McDonald’s France : Does Branding Allow Of Faking History?

McDonald’s is presently celebrating its 30th year of presence in France. But when I came back in Paris in 1978, I remember having eaten in some of the half a dozen McDonald’s restaurants opened at that time. So what happened?

The first McDonald’s in France was opened in 1972 in Créteil, near Paris, by Raymond Dayan, who had acquired the franchise from the American company. Nevertheless, in 1982, following an epic legal battle, Raymond Dayan was forced to give up McDonald’s name, while keeping his restaurants open under his own O’Kitch brand. The reason invoked by MacDonald’s company was a failure to respect corporate hygiene requirements, and McDonald’s France re-opened its first restaurant in Paris in 1988, while “officially” settled in France since 1979…

Most have forgotten (not everyone), but to justify such an incredible mess, McDonald’s France has adopted an incredibly rigid branding strategy: the company celebrates this year the opening of the first restaurant of McDonald’s France, NOT the first McDonald’s restaurant IN France. Is this sustainable? Definitely not.

Rigidity is no more an available branding strategy
Even if you are still in control of your brand, you cannot deliberately ignore anymore your customers. Branding has became a matter of interaction between them and you, products are not elements you may hide behind. Be prepared to move and to meet your customers wherever they are, the way they need it.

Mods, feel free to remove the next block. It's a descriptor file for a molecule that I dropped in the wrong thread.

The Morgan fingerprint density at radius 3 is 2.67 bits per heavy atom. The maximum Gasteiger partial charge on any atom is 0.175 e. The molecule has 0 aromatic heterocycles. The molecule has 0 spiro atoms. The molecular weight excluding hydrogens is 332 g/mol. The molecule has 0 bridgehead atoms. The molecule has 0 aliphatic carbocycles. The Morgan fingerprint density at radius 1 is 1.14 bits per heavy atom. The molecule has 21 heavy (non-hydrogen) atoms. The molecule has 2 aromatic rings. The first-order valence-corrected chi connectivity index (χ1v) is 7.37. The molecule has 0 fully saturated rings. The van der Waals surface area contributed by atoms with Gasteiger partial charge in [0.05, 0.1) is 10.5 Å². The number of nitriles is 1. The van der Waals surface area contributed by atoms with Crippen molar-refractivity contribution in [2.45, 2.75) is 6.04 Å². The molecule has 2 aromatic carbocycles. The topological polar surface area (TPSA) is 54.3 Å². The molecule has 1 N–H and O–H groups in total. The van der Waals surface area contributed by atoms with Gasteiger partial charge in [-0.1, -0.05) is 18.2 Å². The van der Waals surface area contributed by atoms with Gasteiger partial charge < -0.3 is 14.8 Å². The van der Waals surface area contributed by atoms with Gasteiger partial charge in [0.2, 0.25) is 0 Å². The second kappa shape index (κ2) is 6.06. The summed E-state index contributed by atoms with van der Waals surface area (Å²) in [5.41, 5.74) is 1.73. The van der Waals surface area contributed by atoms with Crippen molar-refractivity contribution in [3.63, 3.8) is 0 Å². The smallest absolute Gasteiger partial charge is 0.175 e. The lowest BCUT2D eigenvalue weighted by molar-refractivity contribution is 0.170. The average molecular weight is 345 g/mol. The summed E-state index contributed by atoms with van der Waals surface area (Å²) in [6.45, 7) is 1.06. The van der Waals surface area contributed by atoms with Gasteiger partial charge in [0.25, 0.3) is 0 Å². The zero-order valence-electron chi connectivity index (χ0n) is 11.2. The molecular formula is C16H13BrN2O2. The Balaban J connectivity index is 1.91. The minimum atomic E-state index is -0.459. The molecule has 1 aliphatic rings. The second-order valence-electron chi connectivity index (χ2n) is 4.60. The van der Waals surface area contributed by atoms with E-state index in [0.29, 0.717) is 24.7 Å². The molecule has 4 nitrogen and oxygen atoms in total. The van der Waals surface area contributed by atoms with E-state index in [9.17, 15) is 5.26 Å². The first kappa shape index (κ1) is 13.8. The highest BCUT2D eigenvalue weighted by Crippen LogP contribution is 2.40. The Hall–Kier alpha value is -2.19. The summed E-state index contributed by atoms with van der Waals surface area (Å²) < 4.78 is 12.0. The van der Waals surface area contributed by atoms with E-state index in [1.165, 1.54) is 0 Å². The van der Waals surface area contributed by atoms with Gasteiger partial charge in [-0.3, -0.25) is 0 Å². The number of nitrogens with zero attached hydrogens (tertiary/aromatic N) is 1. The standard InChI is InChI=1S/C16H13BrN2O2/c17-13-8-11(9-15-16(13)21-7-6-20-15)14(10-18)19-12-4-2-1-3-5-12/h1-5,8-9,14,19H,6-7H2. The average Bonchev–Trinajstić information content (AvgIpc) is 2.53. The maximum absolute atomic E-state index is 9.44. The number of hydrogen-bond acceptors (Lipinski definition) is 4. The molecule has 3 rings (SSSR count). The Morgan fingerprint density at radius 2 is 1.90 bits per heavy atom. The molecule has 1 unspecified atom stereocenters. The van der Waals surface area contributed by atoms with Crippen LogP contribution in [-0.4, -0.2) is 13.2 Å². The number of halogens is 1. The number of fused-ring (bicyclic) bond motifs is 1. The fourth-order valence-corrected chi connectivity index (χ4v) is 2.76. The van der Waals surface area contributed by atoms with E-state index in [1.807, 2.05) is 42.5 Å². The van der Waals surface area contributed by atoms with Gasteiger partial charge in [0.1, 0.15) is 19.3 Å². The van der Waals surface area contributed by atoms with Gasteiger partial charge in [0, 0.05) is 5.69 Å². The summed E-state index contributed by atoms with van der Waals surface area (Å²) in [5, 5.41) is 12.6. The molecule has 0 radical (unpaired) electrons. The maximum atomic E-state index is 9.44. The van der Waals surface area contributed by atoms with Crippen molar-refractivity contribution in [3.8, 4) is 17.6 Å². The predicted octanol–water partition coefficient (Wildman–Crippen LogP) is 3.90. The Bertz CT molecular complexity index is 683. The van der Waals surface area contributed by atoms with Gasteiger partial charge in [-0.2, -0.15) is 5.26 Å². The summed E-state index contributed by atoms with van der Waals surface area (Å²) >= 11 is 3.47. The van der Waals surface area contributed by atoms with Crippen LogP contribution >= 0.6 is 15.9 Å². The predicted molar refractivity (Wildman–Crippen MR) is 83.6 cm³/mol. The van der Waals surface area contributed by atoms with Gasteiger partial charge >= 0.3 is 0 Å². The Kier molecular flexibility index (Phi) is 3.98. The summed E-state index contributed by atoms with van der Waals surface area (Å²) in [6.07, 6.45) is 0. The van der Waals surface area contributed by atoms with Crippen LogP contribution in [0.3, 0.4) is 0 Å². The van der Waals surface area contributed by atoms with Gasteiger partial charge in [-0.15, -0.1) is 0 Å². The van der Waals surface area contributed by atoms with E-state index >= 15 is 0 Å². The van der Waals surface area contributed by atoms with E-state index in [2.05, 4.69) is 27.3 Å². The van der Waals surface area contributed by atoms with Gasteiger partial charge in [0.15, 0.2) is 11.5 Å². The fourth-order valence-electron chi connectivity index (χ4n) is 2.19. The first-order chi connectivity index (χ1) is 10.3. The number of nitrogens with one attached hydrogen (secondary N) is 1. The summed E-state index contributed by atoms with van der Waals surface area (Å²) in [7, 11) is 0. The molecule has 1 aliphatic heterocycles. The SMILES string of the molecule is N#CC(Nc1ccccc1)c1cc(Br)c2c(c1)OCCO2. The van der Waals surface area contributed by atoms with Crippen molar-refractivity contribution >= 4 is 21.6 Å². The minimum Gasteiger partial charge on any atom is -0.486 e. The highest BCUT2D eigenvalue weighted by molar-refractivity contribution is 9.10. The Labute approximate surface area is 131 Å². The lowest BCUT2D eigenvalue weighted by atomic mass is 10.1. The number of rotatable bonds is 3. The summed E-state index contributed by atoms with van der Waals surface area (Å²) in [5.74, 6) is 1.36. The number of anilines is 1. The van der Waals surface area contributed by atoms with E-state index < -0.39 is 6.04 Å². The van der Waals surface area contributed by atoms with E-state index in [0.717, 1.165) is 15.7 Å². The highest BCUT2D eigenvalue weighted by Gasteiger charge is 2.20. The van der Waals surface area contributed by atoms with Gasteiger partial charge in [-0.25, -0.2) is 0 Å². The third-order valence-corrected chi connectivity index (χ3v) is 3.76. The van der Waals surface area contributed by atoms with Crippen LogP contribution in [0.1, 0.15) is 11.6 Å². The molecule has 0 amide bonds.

Transparency as a rule of thumb
Of course, brand transparency is an illusion, as understanding all the internal mechanics and implications of maintaining a brand and manufacturing products require some literacy not anybody has. But marketing transparency is a requirement. Whichever action or communication you plan, don’t allow for misunderstanding or bad communication. Our world moves at fast pace, and you would suffer backfire before even noticing.

Be prepared to fail
The importance of experimenting new ways to engage with your customers has already been underlined, largely enough. Experimentation might lead to failure. You must be prepared to fail, of course, but even more importantly, you must be prepared to answer to failure. As the web is fast to crucify a brand for unsuccessful initiatives, your marketing plan must integrate the possibility of failing and the way you will publicly acknowledge it. Today, every communication is potentially crisis communication.

The rules of branding have changed, and while adopting a rigid branding strategy and somehow faking history, McDonald’s France failed in following any of them. In France, the company has an incredibly long way to go before being more than a commodity.

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